He warned, though, that some companies may take more risks, which could lead to problems in a few years.
Vitner said companies need to pay attention to risk because the U.S. is late in a business cycle, and a recession could occur within 18 months.
“Recovery takes about twice as long as the recession lasts,” he said.
At a Wednesday morning economic forum hosted by the Greater Raleigh Chamber of Commerce, Mark Yusko, founder and chief executive of Morgan Creek Capital Management and former chief investment officer for UNC-Chapel Hill, was more pessimistic about an impending recession. He said financial, business, and political leaders have been manipulating economic data to make the global economy look better than it is.
“You realize that, last year, global central banks put more money in global economies than during the bottom of the [recession]? If things are so awesome, why do we need $3 trillion of stimulus?” Yusko said. “Things aren’t awesome.”
Urban-rural divide growing
The economists were concerned about the urban-rural divide in the state and the nation.
Connaughton pointed out that 90 percent of employment and GDP growth in North Carolina comes from nine counties around Charlotte and the Triangle urban centers.
“That shows the scale of that divide,” he said.
Vitner noted that the unemployment rate in the Triangle is only 4 percent, less than the national figure. The same is not true for many rural counties.
“If a smartphone allows you to do more things, you want to be in a place where there are more things to do,” he said.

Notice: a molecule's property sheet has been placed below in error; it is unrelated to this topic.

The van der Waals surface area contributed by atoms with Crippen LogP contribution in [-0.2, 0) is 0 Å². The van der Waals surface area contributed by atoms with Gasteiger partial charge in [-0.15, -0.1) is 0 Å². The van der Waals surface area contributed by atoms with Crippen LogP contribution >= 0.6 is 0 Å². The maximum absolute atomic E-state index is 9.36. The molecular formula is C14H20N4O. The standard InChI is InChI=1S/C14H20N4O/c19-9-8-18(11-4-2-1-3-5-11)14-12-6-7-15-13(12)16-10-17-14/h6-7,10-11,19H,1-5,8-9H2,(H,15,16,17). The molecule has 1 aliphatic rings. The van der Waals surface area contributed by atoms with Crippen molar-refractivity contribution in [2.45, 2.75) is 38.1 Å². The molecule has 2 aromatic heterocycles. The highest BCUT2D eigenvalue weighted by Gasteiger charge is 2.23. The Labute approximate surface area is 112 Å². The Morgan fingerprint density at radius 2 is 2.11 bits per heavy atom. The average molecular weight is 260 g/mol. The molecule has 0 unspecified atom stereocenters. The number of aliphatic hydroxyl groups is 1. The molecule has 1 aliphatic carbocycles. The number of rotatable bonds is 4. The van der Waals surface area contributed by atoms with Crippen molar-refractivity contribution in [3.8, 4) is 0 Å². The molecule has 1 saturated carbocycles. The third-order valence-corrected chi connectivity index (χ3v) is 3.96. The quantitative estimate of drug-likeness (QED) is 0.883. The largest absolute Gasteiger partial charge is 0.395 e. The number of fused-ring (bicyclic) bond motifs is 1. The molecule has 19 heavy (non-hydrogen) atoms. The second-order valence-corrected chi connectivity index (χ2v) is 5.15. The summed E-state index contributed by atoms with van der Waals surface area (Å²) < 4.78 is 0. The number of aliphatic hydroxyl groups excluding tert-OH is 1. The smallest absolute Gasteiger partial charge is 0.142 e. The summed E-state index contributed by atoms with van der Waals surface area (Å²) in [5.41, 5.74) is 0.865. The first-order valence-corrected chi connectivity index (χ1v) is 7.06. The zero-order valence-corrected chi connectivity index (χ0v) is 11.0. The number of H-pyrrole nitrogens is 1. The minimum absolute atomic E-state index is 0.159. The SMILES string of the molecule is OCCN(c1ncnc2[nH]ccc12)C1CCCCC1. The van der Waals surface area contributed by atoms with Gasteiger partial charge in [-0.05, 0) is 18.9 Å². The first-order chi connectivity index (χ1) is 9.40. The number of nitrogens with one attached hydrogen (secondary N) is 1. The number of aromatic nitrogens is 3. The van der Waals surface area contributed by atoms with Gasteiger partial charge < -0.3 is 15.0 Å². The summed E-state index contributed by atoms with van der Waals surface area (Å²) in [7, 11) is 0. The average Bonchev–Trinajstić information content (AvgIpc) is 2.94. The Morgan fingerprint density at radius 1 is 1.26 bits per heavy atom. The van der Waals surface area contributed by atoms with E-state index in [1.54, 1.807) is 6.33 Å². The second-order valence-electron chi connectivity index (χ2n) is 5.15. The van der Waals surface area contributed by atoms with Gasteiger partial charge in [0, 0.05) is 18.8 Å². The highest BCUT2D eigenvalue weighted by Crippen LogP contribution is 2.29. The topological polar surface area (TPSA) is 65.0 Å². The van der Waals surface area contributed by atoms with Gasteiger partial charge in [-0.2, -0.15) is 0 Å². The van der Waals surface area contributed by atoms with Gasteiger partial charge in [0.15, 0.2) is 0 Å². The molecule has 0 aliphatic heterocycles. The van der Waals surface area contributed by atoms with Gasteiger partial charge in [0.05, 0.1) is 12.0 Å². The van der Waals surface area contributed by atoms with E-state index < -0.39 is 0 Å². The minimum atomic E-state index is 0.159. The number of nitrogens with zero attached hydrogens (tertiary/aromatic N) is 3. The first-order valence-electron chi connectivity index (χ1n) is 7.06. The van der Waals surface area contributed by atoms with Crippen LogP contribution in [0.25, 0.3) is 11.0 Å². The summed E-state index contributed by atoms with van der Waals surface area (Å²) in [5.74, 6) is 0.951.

“People want to be in big urban areas,” Walden agreed, predicting that one-third of North Carolina’s 100 counties will “de-populate” over the next decade.
“It’s both ends of the age spectrum,” Davis said, noting retirees, not just millennials, want to be where the action is.
The economists also acknowledged a major divide in wages, with most new jobs either paying extremely well or slightly above minimum wage, with very little in between.
Yusko sounded the alarm on that point as well.
“Wages have been stagnant. Real wages have been declining for a long time for the average American,” he said. “Income inequality is the highest it’s ever been. Think about that. Wealth inequality is by far the highest it’s ever been. It got close in 1929 – a very similar time period.”
One of North Carolina’s almost “unfair” advantages is its education system, but even that will need to change to meet 21st century needs, said Walden.
“Millions of people will lose jobs to technology and need retraining. We need to do more about that on a higher education level to meet the needs of those folks.”
The economists also expressed some concern about the effects extremely low unemployment may have down the road a few years, such as rising wages that drive up inflation.
The only thing the economists see that could damage what looks to be an outstanding year for the economy would be some shocking external event.
“That could bring everything tumbling down,” said Connaughton.